To be intersectional in your business means to understand that different groups of women have vastly different experiences (like how the gender wage gap disproportionately affects black, brown, and indigenous women). To keep your business feminist, keep it intersectional.
#4 There really is a feminine way to run your business.
If feminism is rooted in balance and collaboration, then starting and running a feminist business is simply about honoring the whole and making sure everyone has a seat at the table. It’s making space in your budget for your employees to have parental leave. It’s valuing people in addition to profit. It’s understanding that business, like everything in nature is cyclical and contains seasons and phases. It’s about valuing the process as well as the end result.
#5 Feminine energy can improve the way we work.
In general, most men tend to experience a hormonal Groundhog Day. After puberty, every day is the same. There are no weekly or monthly fluctuations. There’s no pregnancy or menopause. Our culture was created by—and to suit the needs of—men, so for many women, the Groundhog Day schedule of “Monday through Friday 9-5” simply doesn’t work for women’s bodies on a biological level.
This doesn’t mean that women have less stamina than men—it simply means that feminine energy is more flexible and cyclical in nature.
Men’s way of working doesn’t need to disappear, but it does need to expand to include ways that honor women’s needs and experiences. This is where women in business come in.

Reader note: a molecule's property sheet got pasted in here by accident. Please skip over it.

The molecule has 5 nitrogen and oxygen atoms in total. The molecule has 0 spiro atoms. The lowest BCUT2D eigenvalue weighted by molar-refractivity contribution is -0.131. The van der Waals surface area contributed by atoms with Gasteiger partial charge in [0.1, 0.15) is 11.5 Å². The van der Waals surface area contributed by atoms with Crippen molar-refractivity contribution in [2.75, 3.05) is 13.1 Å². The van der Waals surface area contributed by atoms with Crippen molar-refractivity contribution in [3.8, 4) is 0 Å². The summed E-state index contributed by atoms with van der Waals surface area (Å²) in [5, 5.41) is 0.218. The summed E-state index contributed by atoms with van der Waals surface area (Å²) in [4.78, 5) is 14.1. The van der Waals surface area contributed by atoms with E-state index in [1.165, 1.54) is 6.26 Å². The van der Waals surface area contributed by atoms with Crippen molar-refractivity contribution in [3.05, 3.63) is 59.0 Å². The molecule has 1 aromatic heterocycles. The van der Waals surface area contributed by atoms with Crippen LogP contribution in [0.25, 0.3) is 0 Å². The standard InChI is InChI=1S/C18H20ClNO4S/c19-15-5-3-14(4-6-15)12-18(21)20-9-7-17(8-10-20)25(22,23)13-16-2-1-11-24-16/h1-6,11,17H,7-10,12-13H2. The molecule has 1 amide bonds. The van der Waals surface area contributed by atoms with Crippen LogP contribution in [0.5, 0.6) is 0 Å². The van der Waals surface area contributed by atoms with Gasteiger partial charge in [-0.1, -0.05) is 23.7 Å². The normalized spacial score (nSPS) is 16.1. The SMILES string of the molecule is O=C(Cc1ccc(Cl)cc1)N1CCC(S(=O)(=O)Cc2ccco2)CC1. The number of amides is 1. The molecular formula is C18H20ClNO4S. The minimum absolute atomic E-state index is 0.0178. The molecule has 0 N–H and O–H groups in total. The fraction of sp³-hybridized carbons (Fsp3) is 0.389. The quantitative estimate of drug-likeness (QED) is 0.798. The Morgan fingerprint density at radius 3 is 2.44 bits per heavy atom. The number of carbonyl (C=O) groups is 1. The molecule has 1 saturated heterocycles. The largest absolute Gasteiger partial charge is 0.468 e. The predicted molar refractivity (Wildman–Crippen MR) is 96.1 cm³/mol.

Because of the relative control a business leader has over her own schedule, she is uniquely positioned to work in a way that honors cycles and rhythms rather than ignoring them or bemoaning them as inconvenient in the quest to “get ahead.” When you bring your feminine energy into your business, you create space to be pregnant with ideas and projects, nurturing them over time rather than forcing them into being too quickly.
Think of it this way: if “doing” is masculine and “being” is feminine, then what value does simply “being” really have? If you don’t value rest and gestation periods in your business, you don’t truly value feminine energy in your business.
Both men and women possess feminine energy (we both have both), so the key is bringing the right amount in so that your business succeeds in a balanced, sustainable way.
#6 Feminism can save the world.
Want to save the planet? One of the single most impactful things a person can do to reduce their carbon footprint is to have fewer children, because fewer people on the planet = less drain on our resources, ecosystems, food supply, and ozone layer. When women have access to safe, reliable, affordable birth control, especially in the developing world, they make fewer people, which has to potential to greatly reduce the effects of global warming, pollution, and overfarming. When women have greater access to education and economic opportunity, their entire communities thrive.
So why does feminism matter in your business?
It matters in my business because in a balanced world, people are able to live in harmony with each other and the planet. Whether or not you identify with the word “feminist,” bringing a little girl power into your work might just be the domino effect we need.